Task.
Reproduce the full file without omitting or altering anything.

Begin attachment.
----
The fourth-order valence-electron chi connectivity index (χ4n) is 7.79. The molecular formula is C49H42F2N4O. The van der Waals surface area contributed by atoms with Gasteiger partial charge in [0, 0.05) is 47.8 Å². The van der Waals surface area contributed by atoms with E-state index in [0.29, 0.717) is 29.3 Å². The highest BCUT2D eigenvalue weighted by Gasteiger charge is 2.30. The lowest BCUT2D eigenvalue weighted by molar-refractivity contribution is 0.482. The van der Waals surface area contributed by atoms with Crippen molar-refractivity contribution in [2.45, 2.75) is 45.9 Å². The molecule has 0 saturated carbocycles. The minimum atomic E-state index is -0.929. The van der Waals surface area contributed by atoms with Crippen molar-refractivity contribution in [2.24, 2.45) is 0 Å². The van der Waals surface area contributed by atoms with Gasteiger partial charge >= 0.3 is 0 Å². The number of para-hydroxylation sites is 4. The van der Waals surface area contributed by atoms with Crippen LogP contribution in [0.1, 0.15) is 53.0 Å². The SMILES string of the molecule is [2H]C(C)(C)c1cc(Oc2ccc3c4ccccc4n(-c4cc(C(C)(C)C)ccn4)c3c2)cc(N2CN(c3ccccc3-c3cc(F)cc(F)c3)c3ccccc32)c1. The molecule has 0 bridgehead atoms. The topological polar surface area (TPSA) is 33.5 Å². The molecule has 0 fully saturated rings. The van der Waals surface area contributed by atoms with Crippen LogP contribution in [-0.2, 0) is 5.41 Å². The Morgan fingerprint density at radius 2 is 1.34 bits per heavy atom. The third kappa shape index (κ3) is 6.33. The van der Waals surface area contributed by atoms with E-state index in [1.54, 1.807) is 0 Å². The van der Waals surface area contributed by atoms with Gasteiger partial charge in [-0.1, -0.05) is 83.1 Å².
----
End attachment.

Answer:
The fourth-order valence-electron chi connectivity index (χ4n) is 7.79. The molecular formula is C49H42F2N4O. The van der Waals surface area contributed by atoms with Gasteiger partial charge in [0, 0.05) is 47.8 Å². The van der Waals surface area contributed by atoms with E-state index in [0.29, 0.717) is 29.3 Å². The highest BCUT2D eigenvalue weighted by Gasteiger charge is 2.30. The lowest BCUT2D eigenvalue weighted by molar-refractivity contribution is 0.482. The van der Waals surface area contributed by atoms with Crippen molar-refractivity contribution in [2.45, 2.75) is 45.9 Å². The molecule has 0 saturated carbocycles. The minimum atomic E-state index is -0.929. The van der Waals surface area contributed by atoms with Crippen molar-refractivity contribution in [2.24, 2.45) is 0 Å². The van der Waals surface area contributed by atoms with Gasteiger partial charge >= 0.3 is 0 Å². The number of para-hydroxylation sites is 4. The van der Waals surface area contributed by atoms with Crippen LogP contribution in [0.1, 0.15) is 53.0 Å². The SMILES string of the molecule is [2H]C(C)(C)c1cc(Oc2ccc3c4ccccc4n(-c4cc(C(C)(C)C)ccn4)c3c2)cc(N2CN(c3ccccc3-c3cc(F)cc(F)c3)c3ccccc32)c1. The molecule has 0 bridgehead atoms. The topological polar surface area (TPSA) is 33.5 Å². The molecule has 0 fully saturated rings. The van der Waals surface area contributed by atoms with Crippen LogP contribution in [-0.2, 0) is 5.41 Å². The Morgan fingerprint density at radius 2 is 1.34 bits per heavy atom. The third kappa shape index (κ3) is 6.33. The van der Waals surface area contributed by atoms with E-state index in [1.54, 1.807) is 0 Å². The van der Waals surface area contributed by atoms with Gasteiger partial charge in [-0.1, -0.05) is 83.1 Å².